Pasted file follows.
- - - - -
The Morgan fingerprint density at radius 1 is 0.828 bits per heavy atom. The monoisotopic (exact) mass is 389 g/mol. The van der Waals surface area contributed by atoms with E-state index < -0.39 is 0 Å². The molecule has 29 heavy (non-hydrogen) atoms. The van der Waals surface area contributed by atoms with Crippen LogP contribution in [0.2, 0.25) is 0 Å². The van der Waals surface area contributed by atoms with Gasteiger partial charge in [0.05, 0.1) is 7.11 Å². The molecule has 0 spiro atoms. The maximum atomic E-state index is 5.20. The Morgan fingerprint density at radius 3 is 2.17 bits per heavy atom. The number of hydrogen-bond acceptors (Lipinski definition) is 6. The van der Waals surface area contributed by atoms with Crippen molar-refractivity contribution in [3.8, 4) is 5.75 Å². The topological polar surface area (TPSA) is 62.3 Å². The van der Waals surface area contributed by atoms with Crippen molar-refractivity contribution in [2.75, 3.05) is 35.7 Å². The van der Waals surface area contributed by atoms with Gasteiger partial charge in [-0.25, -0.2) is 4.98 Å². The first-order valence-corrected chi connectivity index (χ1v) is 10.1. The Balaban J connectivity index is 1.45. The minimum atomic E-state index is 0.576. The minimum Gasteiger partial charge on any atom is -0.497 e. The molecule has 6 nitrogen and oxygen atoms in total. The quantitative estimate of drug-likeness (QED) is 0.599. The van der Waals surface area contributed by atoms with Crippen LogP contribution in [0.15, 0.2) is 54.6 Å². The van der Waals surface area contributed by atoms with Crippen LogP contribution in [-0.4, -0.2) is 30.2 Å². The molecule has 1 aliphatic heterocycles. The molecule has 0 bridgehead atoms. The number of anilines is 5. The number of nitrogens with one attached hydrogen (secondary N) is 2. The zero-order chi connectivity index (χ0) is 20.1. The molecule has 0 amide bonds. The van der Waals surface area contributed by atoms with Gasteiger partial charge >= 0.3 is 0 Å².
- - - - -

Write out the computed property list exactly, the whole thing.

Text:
The Morgan fingerprint density at radius 1 is 0.828 bits per heavy atom. The monoisotopic (exact) mass is 389 g/mol. The van der Waals surface area contributed by atoms with E-state index < -0.39 is 0 Å². The molecule has 29 heavy (non-hydrogen) atoms. The van der Waals surface area contributed by atoms with Crippen LogP contribution in [0.2, 0.25) is 0 Å². The van der Waals surface area contributed by atoms with Gasteiger partial charge in [0.05, 0.1) is 7.11 Å². The molecule has 0 spiro atoms. The maximum atomic E-state index is 5.20. The Morgan fingerprint density at radius 3 is 2.17 bits per heavy atom. The number of hydrogen-bond acceptors (Lipinski definition) is 6. The van der Waals surface area contributed by atoms with Crippen molar-refractivity contribution in [3.8, 4) is 5.75 Å². The topological polar surface area (TPSA) is 62.3 Å². The van der Waals surface area contributed by atoms with Crippen molar-refractivity contribution in [2.75, 3.05) is 35.7 Å². The van der Waals surface area contributed by atoms with Gasteiger partial charge in [-0.25, -0.2) is 4.98 Å². The first-order valence-corrected chi connectivity index (χ1v) is 10.1. The Balaban J connectivity index is 1.45. The minimum atomic E-state index is 0.576. The minimum Gasteiger partial charge on any atom is -0.497 e. The molecule has 6 nitrogen and oxygen atoms in total. The quantitative estimate of drug-likeness (QED) is 0.599. The van der Waals surface area contributed by atoms with Crippen LogP contribution in [0.15, 0.2) is 54.6 Å². The van der Waals surface area contributed by atoms with Crippen LogP contribution in [-0.4, -0.2) is 30.2 Å². The molecule has 1 aliphatic heterocycles. The molecule has 0 bridgehead atoms. The number of anilines is 5. The number of nitrogens with one attached hydrogen (secondary N) is 2. The zero-order chi connectivity index (χ0) is 20.1. The molecule has 0 amide bonds. The van der Waals surface area contributed by atoms with Gasteiger partial charge >= 0.3 is 0 Å².